There’s a conditional upside from coronavirus: cleaner air

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As Chinese factories closed and workers were ordered to stay home after the first discovery of the coronavirus late last year, there were some conditional beneficiaries, at least for a short time: cleaner air and the people who breathe it.

The average number of “good quality air days” in China’s industrial Hubei province increased 21.5% in February, compared to the same period last year, according to China’s Ministry of Ecology and Environment.

Other data, beyond the sometimes questionable government reports, appeared to back the claim by the state. Satellite images released by NASA and the European Space Agency showed a dramatic reduction in nitrogen dioxide emissions (NO2), which are released by cars, power plants and factories, in major Chinese cities between January and February. NO2 stays in the atmosphere generally less than a day before being deposited or reacting with other gases. That means it remains fairly close to where it was emitted, scientists say.

NASA

NO2 amounts have dropped with the coronavirus quarantine, Chinese New Year and a related economic slowdown.

It’s a hollow victory by most accounts. First, it’s likely to be temporary. The 2008 recession, for instance, was accompanied by a temporary drop in global carbon emissions. Global carbon emissions tend to bounce back fairly shortly after even a disturbance of this magnitude. And of course the drop corresponds with loss of life. The COVID-19 pandemic has already killed thousands of people around the world, including more than 100 in the United States.

Read: Why don’t we panic about climate change like we do coronavirus?

A similar pattern of falling emissions has emerged with carbon dioxide (CO2), which is released by burning fossil fuels, such as coal.

From Feb. 3 to March 1, CO2 emissions were down by at least 25% because of the measures to contain the coronavirus, according to the Center for Research on Energy and Clean Air (CREA). China contributes 30% of the world’s CO2 emissions annually, so even a brief drop can have an impact. CREA estimates that the reduction is equivalent to 200 million tons of carbon dioxide, which is more than half the annual emissions output of the U.K.

A fall in oil and steel production, and a 70% reduction in domestic flights, contributed to the dropl in China’s emissions, according to the CREA. But the biggest driver was the sharp decline in China’s coal usage. The country’s major coal-fired power stations saw a 36% contraction in consumption from Feb. 3 to March 1 compared to the same period last year, according to the CREA. Coal was still used for 59% of China’s energy consumption as of 2018.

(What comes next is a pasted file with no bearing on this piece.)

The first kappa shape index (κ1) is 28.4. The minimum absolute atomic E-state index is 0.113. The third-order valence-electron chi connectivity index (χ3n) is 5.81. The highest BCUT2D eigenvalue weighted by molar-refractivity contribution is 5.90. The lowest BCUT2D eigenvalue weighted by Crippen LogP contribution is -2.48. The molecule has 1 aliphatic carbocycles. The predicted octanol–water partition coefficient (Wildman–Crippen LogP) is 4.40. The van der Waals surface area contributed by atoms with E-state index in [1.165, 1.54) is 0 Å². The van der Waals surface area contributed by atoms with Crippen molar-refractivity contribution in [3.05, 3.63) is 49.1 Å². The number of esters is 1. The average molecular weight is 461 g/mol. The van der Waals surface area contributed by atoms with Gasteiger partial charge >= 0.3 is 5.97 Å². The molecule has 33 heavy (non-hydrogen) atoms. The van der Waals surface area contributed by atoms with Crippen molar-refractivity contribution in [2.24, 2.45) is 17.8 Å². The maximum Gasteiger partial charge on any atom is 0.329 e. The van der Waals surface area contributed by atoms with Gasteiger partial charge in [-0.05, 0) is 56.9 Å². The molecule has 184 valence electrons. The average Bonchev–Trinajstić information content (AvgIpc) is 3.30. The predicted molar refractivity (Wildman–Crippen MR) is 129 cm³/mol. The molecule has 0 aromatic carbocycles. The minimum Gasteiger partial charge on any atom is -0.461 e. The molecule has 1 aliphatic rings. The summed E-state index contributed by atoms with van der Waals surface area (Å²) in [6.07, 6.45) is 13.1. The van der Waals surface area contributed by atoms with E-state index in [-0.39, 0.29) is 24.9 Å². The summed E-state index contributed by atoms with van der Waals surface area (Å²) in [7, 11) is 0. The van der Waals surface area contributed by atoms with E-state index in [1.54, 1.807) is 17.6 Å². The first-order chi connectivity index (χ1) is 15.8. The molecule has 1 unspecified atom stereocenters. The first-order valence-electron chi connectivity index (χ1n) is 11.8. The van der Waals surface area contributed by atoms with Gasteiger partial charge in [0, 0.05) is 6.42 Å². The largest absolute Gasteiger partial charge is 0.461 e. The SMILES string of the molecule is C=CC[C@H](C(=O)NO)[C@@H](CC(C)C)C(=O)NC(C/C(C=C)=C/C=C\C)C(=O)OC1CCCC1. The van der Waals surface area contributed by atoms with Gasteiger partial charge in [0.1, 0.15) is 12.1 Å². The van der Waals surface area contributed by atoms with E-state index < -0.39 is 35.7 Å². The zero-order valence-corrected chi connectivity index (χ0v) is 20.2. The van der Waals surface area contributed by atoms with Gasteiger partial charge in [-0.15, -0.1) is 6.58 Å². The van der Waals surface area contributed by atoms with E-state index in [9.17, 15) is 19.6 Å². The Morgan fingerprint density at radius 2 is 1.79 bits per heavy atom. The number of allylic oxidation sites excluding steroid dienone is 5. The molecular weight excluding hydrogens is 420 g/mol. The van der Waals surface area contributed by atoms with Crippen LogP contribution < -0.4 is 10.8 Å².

Elsewhere, the European Union’s Copernicus Atmosphere Monitoring Service reported this week that with the “abrupt changes in activity levels” in northern Italy, it has tracked a “reduction trend” in NO2 for the last four to five weeks.

So far, Italy has been the hardest hit country in Europe. Via a nationwide lockdown, the government has encouraged its 62 million people to stay home unless absolutely necessary to go out.

“It is quite remarkable that a signal of decreasing activity levels could be detected” in the emissions, data, Vincent-Henri Peuch, the director of the Copernicus Atmosphere Monitoring Service, told the Associated Press. “This shows the extent of the measures taken by Italy.”

The transportation sector is the biggest contributor to greenhouse gas emissions in the United States. As schools and businesses close their doors, reduced travel could temporarily drive down carbon emissions. But the data and its impact is nuanced. News reports reflect a recent spike in online shopping and restaurant ordering, which means home deliveries, especially for groceries.

The carbon footprint of online shopping compared with making purchases in a store is a complex metric that most researchers are still trying to pin down. According to at least one recent study, the impact largely depends on whether the deliveries come from a store in the community or are shipped in from somewhere else, and what means of transport the shopper would ordinarily have used to get to a store.

Related: Should I go to the gym? Should I go to a restaurant? Your guide to staying healthy during the coronavirus pandemic

Cheaper oil and gasoline, falling in price in part because of a slowing economy, will also make its way into the retail market. The drop will impact the consumption of fossil fuels, which could return emissions to longer-run trends.

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